Age, Not Specialization, Predictive of Injury
Orthopedics This Week reports on HSS study findings published in The American Journal of Sports Medicine, which found sports specialization and physical activity levels don’t predict athletic movement quality or injury risk, but age does.
Researchers analyzed data on quality of physical movement, quantity of physical activity, and degree of sports specialization in a cohort of 147 healthy, active children and adolescents between the ages of 10 and 18 years. All the participants completed the HSS Pediatric Functional Activity Brief Scale to assess quantity of physical activity, and the Jayanthi scale to measure degree of sports specialization (high, score of 2 or 3; low score of 0 or 1).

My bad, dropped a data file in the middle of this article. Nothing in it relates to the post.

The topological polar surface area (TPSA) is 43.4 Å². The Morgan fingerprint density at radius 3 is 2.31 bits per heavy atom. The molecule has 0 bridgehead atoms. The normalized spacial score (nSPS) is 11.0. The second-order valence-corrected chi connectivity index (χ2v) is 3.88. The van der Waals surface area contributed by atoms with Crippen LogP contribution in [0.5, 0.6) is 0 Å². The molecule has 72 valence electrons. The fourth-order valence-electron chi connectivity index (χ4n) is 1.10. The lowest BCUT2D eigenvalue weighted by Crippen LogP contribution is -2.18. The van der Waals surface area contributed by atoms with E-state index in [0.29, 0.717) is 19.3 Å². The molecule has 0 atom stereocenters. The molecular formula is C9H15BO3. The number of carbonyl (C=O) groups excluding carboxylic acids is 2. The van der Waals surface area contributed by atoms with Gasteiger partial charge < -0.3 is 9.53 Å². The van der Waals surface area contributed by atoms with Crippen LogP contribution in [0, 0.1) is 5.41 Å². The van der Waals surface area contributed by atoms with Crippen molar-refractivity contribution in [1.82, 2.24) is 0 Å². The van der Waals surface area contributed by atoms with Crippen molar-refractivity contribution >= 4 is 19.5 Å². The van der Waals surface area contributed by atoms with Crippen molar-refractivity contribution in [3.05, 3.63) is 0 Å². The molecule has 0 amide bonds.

The researchers assessed the children’s movement quality using motion analysis during 5 repetitions of 4 different jumping and squatting motions. The maximum score per participant was 100.
Overall, those participants who were highly specialized had better movement quality than those with low sports specialization (27.6 ± 14.0 vs. 19.8 ± 10.1; p < .01).
The children who were highly specialized had higher activity levels (24.6 ± 5.9 vs. 18.1 ± 6.9; p < .001). And movement quality mostly correlated with physical activity (r = 0.335; p < .001).
Physical activity, hours of organized sports activity, hours of free, unorganized physical activity; and specialization level were not significant predictors of movement quality when controlling age.
Age alone predicted 24.2% of the differences in movement quality score (R2= 0.242; B = 3.0; p < .001).
Read the full article at ryortho.com.